When the Northfield Mountain pumped-storage hydroelectric plant went into commercial service in 1972, it was the largest facility of its kind in the world. Located in Northfield, Massachusetts, approximately five and one-half miles up the Connecticut River from Turners Falls Dam, the 1,124 megawatt plant is entirely underground and does not depend upon the natural flow of the river for operation. Utilizing energy that is generated at nuclear and the more efficient of the area's fossil plants, water from the lower reservoir is pumped to an upper reservoir during periods of low power demand. The water is stored in the upper reservoir and then, at times of high electric demand, is released down a 1,100-foot-long pressure shaft to power a turbine generator and continues to the lower reservoir where it is stored until it resumes its cycle to the upper reservoir.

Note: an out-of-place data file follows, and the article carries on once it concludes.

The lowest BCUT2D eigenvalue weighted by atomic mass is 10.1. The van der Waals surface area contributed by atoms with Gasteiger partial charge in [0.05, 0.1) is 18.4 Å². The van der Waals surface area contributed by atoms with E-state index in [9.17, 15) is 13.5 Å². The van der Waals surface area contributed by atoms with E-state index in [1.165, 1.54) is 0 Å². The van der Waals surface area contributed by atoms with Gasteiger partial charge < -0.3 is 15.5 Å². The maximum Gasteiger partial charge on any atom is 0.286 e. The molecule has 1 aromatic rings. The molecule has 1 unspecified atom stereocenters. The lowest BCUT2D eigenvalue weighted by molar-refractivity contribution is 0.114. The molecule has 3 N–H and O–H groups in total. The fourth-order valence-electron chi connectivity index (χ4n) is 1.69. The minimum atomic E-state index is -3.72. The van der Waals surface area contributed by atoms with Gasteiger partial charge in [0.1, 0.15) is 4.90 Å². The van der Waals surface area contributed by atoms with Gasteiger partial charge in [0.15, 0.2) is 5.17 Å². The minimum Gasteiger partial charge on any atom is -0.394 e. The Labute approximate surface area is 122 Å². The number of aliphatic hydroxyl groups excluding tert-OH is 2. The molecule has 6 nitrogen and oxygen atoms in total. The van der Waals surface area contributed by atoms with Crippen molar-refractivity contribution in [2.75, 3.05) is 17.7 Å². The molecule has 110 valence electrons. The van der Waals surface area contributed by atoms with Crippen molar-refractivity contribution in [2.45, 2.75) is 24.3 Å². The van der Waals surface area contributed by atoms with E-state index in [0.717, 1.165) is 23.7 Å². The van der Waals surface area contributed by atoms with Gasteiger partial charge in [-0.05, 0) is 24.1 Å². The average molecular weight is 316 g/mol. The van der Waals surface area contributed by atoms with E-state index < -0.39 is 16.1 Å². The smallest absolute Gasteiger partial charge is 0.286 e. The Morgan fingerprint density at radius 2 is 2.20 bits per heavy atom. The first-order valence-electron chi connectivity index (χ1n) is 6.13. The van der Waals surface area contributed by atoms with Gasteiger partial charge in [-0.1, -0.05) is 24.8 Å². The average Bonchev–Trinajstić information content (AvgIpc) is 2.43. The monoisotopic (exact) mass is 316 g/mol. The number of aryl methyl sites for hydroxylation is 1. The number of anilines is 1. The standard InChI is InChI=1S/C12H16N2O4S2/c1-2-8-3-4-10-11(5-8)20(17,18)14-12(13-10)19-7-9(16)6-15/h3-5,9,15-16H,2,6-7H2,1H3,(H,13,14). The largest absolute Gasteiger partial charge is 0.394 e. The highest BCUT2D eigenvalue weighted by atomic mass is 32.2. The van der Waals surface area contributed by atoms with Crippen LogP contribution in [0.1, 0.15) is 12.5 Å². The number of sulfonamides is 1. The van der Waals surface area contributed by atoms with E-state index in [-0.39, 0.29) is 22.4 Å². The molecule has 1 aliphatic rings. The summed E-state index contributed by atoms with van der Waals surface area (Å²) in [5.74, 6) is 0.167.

The 20-mile stretch of the Connecticut River, extending from the dam at Turners Falls north to the Vernon Dam in Vermont, serves as the facility's lower reservoir.
The man-made 300-acre upper reservoir, 800 feet above the river, is capable of storing 5.6 billion gallons of water.
The underground powerhouse includes four large reversible turbines, each capable of pumping 27,000 gallons of water per second and generating 270,000 kilowatts of electricity. The powerhouse is accessible through a 2,500-foot-long tunnel. Seven hundred feet below the surface, the cavern is longer than a football field and higher than a ten-story building.
Engineering studies for Northfield Mountain were begun in October 1964. Preliminary site preparation started three years later with construction of dams, dikes, and tunnels under way in 1968 upon receipt of a Federal Power Commission license.
The plant's operation does not affect the river water temperature and is nonpolluting. Power from the plant is quickly available to help maintain system reliability in emergencies or to help meet peak power requirements of over 1.7 million electric customers.